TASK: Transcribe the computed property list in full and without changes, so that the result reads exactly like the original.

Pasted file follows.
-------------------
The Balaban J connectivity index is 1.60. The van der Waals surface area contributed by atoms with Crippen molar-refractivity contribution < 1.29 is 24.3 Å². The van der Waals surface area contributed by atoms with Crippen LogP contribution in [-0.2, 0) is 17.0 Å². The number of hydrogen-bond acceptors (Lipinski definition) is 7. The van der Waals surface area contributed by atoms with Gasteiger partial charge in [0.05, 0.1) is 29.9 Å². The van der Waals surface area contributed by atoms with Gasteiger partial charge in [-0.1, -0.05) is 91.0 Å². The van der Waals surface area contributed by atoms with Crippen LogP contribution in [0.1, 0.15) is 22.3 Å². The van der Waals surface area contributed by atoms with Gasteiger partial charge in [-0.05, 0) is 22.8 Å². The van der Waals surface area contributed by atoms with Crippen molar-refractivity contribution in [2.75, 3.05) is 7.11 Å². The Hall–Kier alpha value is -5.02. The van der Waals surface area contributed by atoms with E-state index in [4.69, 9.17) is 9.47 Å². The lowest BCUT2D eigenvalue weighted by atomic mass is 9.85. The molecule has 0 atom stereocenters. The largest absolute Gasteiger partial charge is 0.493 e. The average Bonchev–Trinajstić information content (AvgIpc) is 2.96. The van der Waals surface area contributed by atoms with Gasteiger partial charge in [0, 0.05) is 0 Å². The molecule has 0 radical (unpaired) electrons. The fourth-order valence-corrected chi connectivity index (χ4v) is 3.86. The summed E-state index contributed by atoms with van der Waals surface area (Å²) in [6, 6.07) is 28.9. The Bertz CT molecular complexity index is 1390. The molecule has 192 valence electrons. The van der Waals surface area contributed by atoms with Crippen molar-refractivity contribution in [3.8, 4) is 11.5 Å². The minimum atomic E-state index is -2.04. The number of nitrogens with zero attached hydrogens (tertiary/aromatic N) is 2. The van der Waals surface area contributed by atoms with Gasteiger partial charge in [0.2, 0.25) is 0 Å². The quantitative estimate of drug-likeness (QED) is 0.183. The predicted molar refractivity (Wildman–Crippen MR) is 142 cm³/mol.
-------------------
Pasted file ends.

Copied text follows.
The Balaban J connectivity index is 1.60. The van der Waals surface area contributed by atoms with Crippen molar-refractivity contribution < 1.29 is 24.3 Å². The van der Waals surface area contributed by atoms with Crippen LogP contribution in [-0.2, 0) is 17.0 Å². The number of hydrogen-bond acceptors (Lipinski definition) is 7. The van der Waals surface area contributed by atoms with Gasteiger partial charge in [0.05, 0.1) is 29.9 Å². The van der Waals surface area contributed by atoms with Gasteiger partial charge in [-0.1, -0.05) is 91.0 Å². The van der Waals surface area contributed by atoms with Crippen LogP contribution in [0.1, 0.15) is 22.3 Å². The van der Waals surface area contributed by atoms with Gasteiger partial charge in [-0.05, 0) is 22.8 Å². The van der Waals surface area contributed by atoms with Crippen molar-refractivity contribution in [2.75, 3.05) is 7.11 Å². The Hall–Kier alpha value is -5.02. The van der Waals surface area contributed by atoms with E-state index in [4.69, 9.17) is 9.47 Å². The lowest BCUT2D eigenvalue weighted by atomic mass is 9.85. The molecule has 0 atom stereocenters. The largest absolute Gasteiger partial charge is 0.493 e. The average Bonchev–Trinajstić information content (AvgIpc) is 2.96. The van der Waals surface area contributed by atoms with Gasteiger partial charge in [0, 0.05) is 0 Å². The molecule has 0 radical (unpaired) electrons. The fourth-order valence-corrected chi connectivity index (χ4v) is 3.86. The summed E-state index contributed by atoms with van der Waals surface area (Å²) in [6, 6.07) is 28.9. The Bertz CT molecular complexity index is 1390. The molecule has 192 valence electrons. The van der Waals surface area contributed by atoms with Crippen molar-refractivity contribution in [3.8, 4) is 11.5 Å². The minimum atomic E-state index is -2.04. The number of nitrogens with zero attached hydrogens (tertiary/aromatic N) is 2. The van der Waals surface area contributed by atoms with Gasteiger partial charge in [0.2, 0.25) is 0 Å². The quantitative estimate of drug-likeness (QED) is 0.183. The predicted molar refractivity (Wildman–Crippen MR) is 142 cm³/mol.